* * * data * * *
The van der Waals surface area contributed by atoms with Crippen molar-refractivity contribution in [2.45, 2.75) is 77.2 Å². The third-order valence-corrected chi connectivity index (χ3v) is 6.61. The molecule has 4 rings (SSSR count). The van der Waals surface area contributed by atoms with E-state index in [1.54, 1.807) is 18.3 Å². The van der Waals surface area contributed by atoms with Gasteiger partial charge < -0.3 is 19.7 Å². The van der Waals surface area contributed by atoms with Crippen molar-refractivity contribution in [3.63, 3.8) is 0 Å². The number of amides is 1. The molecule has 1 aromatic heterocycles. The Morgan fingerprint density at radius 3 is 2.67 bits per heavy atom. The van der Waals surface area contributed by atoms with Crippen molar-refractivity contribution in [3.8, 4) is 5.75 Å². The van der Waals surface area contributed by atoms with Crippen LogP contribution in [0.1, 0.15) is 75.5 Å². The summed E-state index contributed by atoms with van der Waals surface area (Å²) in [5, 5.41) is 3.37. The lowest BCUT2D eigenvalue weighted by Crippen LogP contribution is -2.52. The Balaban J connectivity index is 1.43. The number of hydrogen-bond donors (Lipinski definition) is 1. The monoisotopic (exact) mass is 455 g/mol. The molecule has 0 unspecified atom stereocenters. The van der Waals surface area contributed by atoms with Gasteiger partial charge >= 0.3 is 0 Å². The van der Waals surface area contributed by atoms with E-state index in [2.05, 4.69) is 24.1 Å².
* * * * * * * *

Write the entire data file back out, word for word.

The van der Waals surface area contributed by atoms with Crippen molar-refractivity contribution in [2.45, 2.75) is 77.2 Å². The third-order valence-corrected chi connectivity index (χ3v) is 6.61. The molecule has 4 rings (SSSR count). The van der Waals surface area contributed by atoms with E-state index in [1.54, 1.807) is 18.3 Å². The van der Waals surface area contributed by atoms with Gasteiger partial charge < -0.3 is 19.7 Å². The van der Waals surface area contributed by atoms with Crippen molar-refractivity contribution in [3.63, 3.8) is 0 Å². The number of amides is 1. The molecule has 1 aromatic heterocycles. The Morgan fingerprint density at radius 3 is 2.67 bits per heavy atom. The van der Waals surface area contributed by atoms with Crippen molar-refractivity contribution in [3.8, 4) is 5.75 Å². The van der Waals surface area contributed by atoms with Crippen LogP contribution in [0.1, 0.15) is 75.5 Å². The summed E-state index contributed by atoms with van der Waals surface area (Å²) in [5, 5.41) is 3.37. The lowest BCUT2D eigenvalue weighted by Crippen LogP contribution is -2.52. The Balaban J connectivity index is 1.43. The number of hydrogen-bond donors (Lipinski definition) is 1. The monoisotopic (exact) mass is 455 g/mol. The molecule has 0 unspecified atom stereocenters. The van der Waals surface area contributed by atoms with Gasteiger partial charge >= 0.3 is 0 Å². The van der Waals surface area contributed by atoms with E-state index in [2.05, 4.69) is 24.1 Å².